As canvas comes closer and closer to replicating the features of Flash; canvas-based cartoons are beginning to appear. Starting with this one, featuring two characters called Tomte and Goat; who explain how you can make your own cartoons in canvas!
A taste of things to come?
The animation is nice and smooth with a couple of nice effects. Flash, get your coat, your number is (almost) up!
View the HTML5 Canvas Animation cartoon
Fabien discusses his aim when building the library:
The main goal of this implementation is to respect the specs given by the W3C and WHATWG for the HTML5 <canvas> tag.
Canvas Text doesn’t change the already implemented functions in Firefox 3.5+, Safari 4 and Chrome 2+ as these are already to spec and doesn’t require any other library except ExCanvas for Internet Explorer.
Sweet, sweet canvas text
Provided with the tool on the Canvas Text codebase are some examples of it working using positioning, animation, transformations and to show performance.
Check out the Canvas Text tool
The name Many Lines describes this canvas demo perfectly – this application will draw many lines on and around your cursor. The application, developed by Eric Ishii Eckhardt, uses a particle system to draw the lines following your mouse around the screen.
Good luck trying to make anything as pretty as this!
This demo works well in Chrome, Firefox 3.5 and Opera 10.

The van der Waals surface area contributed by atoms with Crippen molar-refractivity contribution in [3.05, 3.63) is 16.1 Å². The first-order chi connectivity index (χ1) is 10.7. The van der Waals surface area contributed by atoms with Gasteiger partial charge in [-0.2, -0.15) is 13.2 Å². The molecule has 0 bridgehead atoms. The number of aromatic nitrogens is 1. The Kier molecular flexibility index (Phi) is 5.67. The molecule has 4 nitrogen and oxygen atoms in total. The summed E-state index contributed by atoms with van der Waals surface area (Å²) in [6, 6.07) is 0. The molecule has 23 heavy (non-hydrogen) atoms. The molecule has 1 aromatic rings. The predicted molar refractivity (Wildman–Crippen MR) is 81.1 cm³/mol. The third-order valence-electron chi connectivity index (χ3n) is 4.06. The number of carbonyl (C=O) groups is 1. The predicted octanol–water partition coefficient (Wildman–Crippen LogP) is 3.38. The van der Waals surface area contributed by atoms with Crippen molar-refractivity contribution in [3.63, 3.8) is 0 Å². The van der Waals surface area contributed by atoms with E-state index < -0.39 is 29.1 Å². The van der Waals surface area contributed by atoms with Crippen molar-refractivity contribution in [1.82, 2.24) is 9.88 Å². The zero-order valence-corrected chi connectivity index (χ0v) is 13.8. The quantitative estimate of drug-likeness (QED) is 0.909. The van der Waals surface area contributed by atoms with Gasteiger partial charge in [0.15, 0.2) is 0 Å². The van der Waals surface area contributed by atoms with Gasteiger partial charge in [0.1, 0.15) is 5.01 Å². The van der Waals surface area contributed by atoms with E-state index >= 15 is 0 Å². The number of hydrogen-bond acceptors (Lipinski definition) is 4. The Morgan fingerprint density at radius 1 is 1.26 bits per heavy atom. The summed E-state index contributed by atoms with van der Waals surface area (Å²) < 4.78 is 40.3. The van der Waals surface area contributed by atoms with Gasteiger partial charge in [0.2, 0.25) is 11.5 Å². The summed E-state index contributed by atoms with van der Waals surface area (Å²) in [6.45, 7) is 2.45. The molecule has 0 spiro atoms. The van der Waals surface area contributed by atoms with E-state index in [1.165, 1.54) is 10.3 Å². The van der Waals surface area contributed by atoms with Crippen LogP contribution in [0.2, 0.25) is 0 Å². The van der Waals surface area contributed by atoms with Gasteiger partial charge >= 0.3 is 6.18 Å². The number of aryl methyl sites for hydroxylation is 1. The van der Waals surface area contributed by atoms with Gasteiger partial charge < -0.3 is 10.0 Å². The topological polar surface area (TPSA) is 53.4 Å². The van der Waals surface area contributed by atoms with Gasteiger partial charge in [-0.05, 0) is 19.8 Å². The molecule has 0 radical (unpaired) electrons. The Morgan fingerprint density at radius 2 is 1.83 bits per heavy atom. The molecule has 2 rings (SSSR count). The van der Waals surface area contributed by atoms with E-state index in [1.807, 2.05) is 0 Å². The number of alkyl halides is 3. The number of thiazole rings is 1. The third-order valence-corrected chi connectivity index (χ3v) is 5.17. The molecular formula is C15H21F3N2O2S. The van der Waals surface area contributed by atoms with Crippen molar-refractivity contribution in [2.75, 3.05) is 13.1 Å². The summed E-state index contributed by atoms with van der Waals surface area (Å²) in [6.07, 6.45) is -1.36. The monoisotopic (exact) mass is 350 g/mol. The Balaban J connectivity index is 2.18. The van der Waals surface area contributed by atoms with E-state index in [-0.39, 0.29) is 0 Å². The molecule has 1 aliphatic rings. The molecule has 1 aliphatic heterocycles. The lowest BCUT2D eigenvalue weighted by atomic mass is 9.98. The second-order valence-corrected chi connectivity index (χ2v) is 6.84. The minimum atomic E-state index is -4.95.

View the Many Lines demo
Mark Pilgrim is currently writing a book on the joys of HTML 5 and how developers can “dive in” to the new features.
One of the first chapters to surface in Mark’s draft is all about canvas; explaining all about our favourite element and how to start using it. Everything is explained simply and therefore this tutorial is perfect for beginners.
Drawing with canvas requires concentration
The tutorial is a work in progress, so check back to see the whole chapter take shape. Dive in to HTML 5 will eventually be published by O’Reilly, but it will also remain online for free.
View the canvas tutorial
The Matrix was a great film, wasn’t it? Its sequels, not so much.
Mike Hatfield has created a simple proof-of-concept Matrix rain effect rendered in canvas. The effect uses images borrowed from Thomas John’s original Matrix Fall screensaver and a motion blur generated in code by not completely clearing the frame on each cycle.
Take the red pill, try the demo
Firefox 3.5 seems to be the best browser to use for the effect. Safari and Chrome seem to struggle having I difficulty running the demo at an acceptable speed. Mike would love to hear feedback on how he can get the demo running more efficently if anyone has any suggestions?
Check out the demo
Combining HTML 5 elements canvas, audio and video, JS Wars by Jonas Wagner is a classic shoot ‘em up showing how built in browser technology is getting closer and closer to replicating what Flash can do.
The mission in JS Wars is simple: Find and destroy Dr. Skull! The enemies consist of flying eyes which will shoot at you at any given opportunity; and mines which start harmless but as you progress begin to glow red and home in on your position. There are a couple of power ups to make your experience a slightly more fair one – missiles come in packages of 5s, while nukes will blow up everything on the screen (except you).
Either I'm not very good, or Dr Skull doesn't exist...
Click on the game to activate the keys. Navigate the menus with the arrow keys and enter or space.
You can control your ship using the arrow keys. Press space to fire your primary weapon or control to fire a power up.
Works best in Firefox 3.5 or Chrome.
Play JS Wars – a score of 2,760 to beat, people!